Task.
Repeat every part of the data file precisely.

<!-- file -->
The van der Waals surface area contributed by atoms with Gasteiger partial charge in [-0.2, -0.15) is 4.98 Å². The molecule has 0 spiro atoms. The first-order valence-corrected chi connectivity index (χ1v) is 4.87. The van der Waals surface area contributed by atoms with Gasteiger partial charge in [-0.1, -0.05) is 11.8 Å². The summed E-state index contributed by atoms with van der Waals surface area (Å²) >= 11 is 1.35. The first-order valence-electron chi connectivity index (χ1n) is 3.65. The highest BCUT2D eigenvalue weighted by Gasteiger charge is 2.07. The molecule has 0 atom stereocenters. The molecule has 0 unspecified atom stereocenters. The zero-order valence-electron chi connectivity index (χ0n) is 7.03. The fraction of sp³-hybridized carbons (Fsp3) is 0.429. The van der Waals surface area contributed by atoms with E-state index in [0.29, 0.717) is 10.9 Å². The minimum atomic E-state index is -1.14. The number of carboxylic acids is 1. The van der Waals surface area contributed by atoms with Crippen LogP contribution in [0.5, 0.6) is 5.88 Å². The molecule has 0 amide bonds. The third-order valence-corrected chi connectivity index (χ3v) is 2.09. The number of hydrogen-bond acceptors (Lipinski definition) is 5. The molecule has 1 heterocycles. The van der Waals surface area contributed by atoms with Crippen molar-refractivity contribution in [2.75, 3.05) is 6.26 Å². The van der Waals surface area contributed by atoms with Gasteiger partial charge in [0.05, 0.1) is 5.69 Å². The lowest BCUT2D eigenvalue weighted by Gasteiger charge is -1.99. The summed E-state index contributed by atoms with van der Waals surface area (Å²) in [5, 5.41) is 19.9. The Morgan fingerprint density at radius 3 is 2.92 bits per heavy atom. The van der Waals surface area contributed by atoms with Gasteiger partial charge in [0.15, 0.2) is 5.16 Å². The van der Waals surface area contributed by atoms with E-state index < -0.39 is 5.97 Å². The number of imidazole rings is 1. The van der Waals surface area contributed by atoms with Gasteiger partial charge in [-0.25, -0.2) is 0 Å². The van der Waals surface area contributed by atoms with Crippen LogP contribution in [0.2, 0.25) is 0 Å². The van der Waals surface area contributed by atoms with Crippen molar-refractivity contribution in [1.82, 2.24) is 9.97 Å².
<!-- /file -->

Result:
The van der Waals surface area contributed by atoms with Gasteiger partial charge in [-0.2, -0.15) is 4.98 Å². The molecule has 0 spiro atoms. The first-order valence-corrected chi connectivity index (χ1v) is 4.87. The van der Waals surface area contributed by atoms with Gasteiger partial charge in [-0.1, -0.05) is 11.8 Å². The summed E-state index contributed by atoms with van der Waals surface area (Å²) >= 11 is 1.35. The first-order valence-electron chi connectivity index (χ1n) is 3.65. The highest BCUT2D eigenvalue weighted by Gasteiger charge is 2.07. The molecule has 0 atom stereocenters. The molecule has 0 unspecified atom stereocenters. The zero-order valence-electron chi connectivity index (χ0n) is 7.03. The fraction of sp³-hybridized carbons (Fsp3) is 0.429. The van der Waals surface area contributed by atoms with E-state index in [0.29, 0.717) is 10.9 Å². The minimum atomic E-state index is -1.14. The number of carboxylic acids is 1. The van der Waals surface area contributed by atoms with Crippen LogP contribution in [0.5, 0.6) is 5.88 Å². The molecule has 0 amide bonds. The third-order valence-corrected chi connectivity index (χ3v) is 2.09. The number of hydrogen-bond acceptors (Lipinski definition) is 5. The molecule has 1 heterocycles. The van der Waals surface area contributed by atoms with Crippen molar-refractivity contribution in [2.75, 3.05) is 6.26 Å². The van der Waals surface area contributed by atoms with Gasteiger partial charge in [0.05, 0.1) is 5.69 Å². The lowest BCUT2D eigenvalue weighted by Gasteiger charge is -1.99. The summed E-state index contributed by atoms with van der Waals surface area (Å²) in [5, 5.41) is 19.9. The Morgan fingerprint density at radius 3 is 2.92 bits per heavy atom. The van der Waals surface area contributed by atoms with Gasteiger partial charge in [0.15, 0.2) is 5.16 Å². The van der Waals surface area contributed by atoms with E-state index < -0.39 is 5.97 Å². The number of imidazole rings is 1. The van der Waals surface area contributed by atoms with Gasteiger partial charge in [-0.25, -0.2) is 0 Å². The van der Waals surface area contributed by atoms with Crippen LogP contribution in [0.2, 0.25) is 0 Å². The van der Waals surface area contributed by atoms with Crippen molar-refractivity contribution in [1.82, 2.24) is 9.97 Å².